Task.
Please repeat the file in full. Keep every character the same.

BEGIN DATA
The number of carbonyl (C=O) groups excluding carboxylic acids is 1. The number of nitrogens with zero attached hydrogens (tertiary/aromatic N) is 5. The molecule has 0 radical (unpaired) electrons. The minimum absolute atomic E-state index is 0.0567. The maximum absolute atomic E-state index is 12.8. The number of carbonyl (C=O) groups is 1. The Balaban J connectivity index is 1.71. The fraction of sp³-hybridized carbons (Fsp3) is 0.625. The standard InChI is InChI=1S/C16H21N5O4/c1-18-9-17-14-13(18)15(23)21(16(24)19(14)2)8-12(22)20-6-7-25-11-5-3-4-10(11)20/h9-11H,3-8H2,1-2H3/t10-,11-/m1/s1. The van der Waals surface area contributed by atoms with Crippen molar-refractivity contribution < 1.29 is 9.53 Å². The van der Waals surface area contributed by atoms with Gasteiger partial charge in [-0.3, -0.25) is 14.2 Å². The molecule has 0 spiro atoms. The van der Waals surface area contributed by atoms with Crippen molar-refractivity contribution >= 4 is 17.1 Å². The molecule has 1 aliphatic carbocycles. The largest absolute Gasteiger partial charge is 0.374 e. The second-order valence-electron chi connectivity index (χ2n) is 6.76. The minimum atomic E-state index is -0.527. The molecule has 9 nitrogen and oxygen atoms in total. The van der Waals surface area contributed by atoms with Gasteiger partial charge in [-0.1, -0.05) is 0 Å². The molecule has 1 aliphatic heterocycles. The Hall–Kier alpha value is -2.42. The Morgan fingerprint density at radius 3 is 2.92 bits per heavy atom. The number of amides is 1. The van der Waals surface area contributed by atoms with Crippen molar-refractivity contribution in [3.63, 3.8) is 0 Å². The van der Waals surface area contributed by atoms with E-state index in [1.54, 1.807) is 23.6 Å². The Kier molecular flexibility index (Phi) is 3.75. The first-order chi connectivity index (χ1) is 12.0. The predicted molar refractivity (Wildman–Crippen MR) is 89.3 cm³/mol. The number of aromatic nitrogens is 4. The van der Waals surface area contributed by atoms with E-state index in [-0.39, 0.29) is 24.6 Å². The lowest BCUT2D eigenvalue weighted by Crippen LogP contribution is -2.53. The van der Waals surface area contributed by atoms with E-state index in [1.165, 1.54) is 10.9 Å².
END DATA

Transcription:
The number of carbonyl (C=O) groups excluding carboxylic acids is 1. The number of nitrogens with zero attached hydrogens (tertiary/aromatic N) is 5. The molecule has 0 radical (unpaired) electrons. The minimum absolute atomic E-state index is 0.0567. The maximum absolute atomic E-state index is 12.8. The number of carbonyl (C=O) groups is 1. The Balaban J connectivity index is 1.71. The fraction of sp³-hybridized carbons (Fsp3) is 0.625. The standard InChI is InChI=1S/C16H21N5O4/c1-18-9-17-14-13(18)15(23)21(16(24)19(14)2)8-12(22)20-6-7-25-11-5-3-4-10(11)20/h9-11H,3-8H2,1-2H3/t10-,11-/m1/s1. The van der Waals surface area contributed by atoms with Crippen molar-refractivity contribution < 1.29 is 9.53 Å². The van der Waals surface area contributed by atoms with Gasteiger partial charge in [-0.3, -0.25) is 14.2 Å². The molecule has 0 spiro atoms. The van der Waals surface area contributed by atoms with Crippen molar-refractivity contribution >= 4 is 17.1 Å². The molecule has 1 aliphatic carbocycles. The largest absolute Gasteiger partial charge is 0.374 e. The second-order valence-electron chi connectivity index (χ2n) is 6.76. The minimum atomic E-state index is -0.527. The molecule has 9 nitrogen and oxygen atoms in total. The van der Waals surface area contributed by atoms with Gasteiger partial charge in [-0.1, -0.05) is 0 Å². The molecule has 1 aliphatic heterocycles. The Hall–Kier alpha value is -2.42. The Morgan fingerprint density at radius 3 is 2.92 bits per heavy atom. The number of amides is 1. The van der Waals surface area contributed by atoms with Crippen molar-refractivity contribution in [3.63, 3.8) is 0 Å². The van der Waals surface area contributed by atoms with E-state index in [1.54, 1.807) is 23.6 Å². The Kier molecular flexibility index (Phi) is 3.75. The first-order chi connectivity index (χ1) is 12.0. The predicted molar refractivity (Wildman–Crippen MR) is 89.3 cm³/mol. The number of aromatic nitrogens is 4. The van der Waals surface area contributed by atoms with E-state index in [-0.39, 0.29) is 24.6 Å². The lowest BCUT2D eigenvalue weighted by Crippen LogP contribution is -2.53. The van der Waals surface area contributed by atoms with E-state index in [1.165, 1.54) is 10.9 Å².